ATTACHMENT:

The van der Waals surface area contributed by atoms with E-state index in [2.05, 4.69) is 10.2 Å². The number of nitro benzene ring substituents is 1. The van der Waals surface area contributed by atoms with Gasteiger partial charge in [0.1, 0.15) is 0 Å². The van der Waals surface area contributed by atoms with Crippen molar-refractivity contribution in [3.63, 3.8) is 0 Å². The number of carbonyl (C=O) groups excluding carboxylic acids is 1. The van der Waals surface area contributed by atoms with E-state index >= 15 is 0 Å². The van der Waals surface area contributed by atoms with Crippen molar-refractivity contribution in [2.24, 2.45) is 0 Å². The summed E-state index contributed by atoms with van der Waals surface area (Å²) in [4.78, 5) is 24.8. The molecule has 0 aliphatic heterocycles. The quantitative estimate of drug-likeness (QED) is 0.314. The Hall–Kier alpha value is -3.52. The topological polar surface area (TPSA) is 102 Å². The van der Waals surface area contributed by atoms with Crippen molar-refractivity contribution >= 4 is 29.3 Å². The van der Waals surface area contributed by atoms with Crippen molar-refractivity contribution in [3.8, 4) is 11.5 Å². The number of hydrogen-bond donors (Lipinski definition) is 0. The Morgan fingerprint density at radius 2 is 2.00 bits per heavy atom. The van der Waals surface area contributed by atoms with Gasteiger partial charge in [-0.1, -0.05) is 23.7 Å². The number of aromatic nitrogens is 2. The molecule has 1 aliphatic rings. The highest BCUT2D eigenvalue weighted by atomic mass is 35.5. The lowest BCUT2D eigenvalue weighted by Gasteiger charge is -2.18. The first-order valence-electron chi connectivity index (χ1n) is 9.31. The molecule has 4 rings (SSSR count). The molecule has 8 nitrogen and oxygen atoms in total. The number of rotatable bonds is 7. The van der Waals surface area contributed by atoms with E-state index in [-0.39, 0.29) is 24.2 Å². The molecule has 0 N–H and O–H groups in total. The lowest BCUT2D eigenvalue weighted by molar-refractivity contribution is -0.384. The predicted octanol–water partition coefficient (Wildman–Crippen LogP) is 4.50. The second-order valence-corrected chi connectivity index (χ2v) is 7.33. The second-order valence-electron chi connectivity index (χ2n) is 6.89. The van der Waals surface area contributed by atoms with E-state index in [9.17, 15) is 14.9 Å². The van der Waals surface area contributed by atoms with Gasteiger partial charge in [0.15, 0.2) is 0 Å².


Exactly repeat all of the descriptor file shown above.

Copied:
The van der Waals surface area contributed by atoms with E-state index in [2.05, 4.69) is 10.2 Å². The number of nitro benzene ring substituents is 1. The van der Waals surface area contributed by atoms with Gasteiger partial charge in [0.1, 0.15) is 0 Å². The van der Waals surface area contributed by atoms with Crippen molar-refractivity contribution in [3.63, 3.8) is 0 Å². The number of carbonyl (C=O) groups excluding carboxylic acids is 1. The van der Waals surface area contributed by atoms with E-state index >= 15 is 0 Å². The van der Waals surface area contributed by atoms with Crippen molar-refractivity contribution in [2.24, 2.45) is 0 Å². The summed E-state index contributed by atoms with van der Waals surface area (Å²) in [4.78, 5) is 24.8. The molecule has 0 aliphatic heterocycles. The quantitative estimate of drug-likeness (QED) is 0.314. The Hall–Kier alpha value is -3.52. The topological polar surface area (TPSA) is 102 Å². The van der Waals surface area contributed by atoms with Crippen molar-refractivity contribution >= 4 is 29.3 Å². The van der Waals surface area contributed by atoms with Crippen molar-refractivity contribution in [3.8, 4) is 11.5 Å². The number of hydrogen-bond donors (Lipinski definition) is 0. The Morgan fingerprint density at radius 2 is 2.00 bits per heavy atom. The van der Waals surface area contributed by atoms with Gasteiger partial charge in [-0.1, -0.05) is 23.7 Å². The number of aromatic nitrogens is 2. The molecule has 1 aliphatic rings. The highest BCUT2D eigenvalue weighted by atomic mass is 35.5. The lowest BCUT2D eigenvalue weighted by Gasteiger charge is -2.18. The first-order valence-electron chi connectivity index (χ1n) is 9.31. The molecule has 4 rings (SSSR count). The molecule has 8 nitrogen and oxygen atoms in total. The number of rotatable bonds is 7. The van der Waals surface area contributed by atoms with E-state index in [-0.39, 0.29) is 24.2 Å². The molecule has 0 N–H and O–H groups in total. The lowest BCUT2D eigenvalue weighted by molar-refractivity contribution is -0.384. The predicted octanol–water partition coefficient (Wildman–Crippen LogP) is 4.50. The second-order valence-corrected chi connectivity index (χ2v) is 7.33. The second-order valence-electron chi connectivity index (χ2n) is 6.89. The van der Waals surface area contributed by atoms with E-state index in [9.17, 15) is 14.9 Å². The van der Waals surface area contributed by atoms with Gasteiger partial charge in [0.15, 0.2) is 0 Å².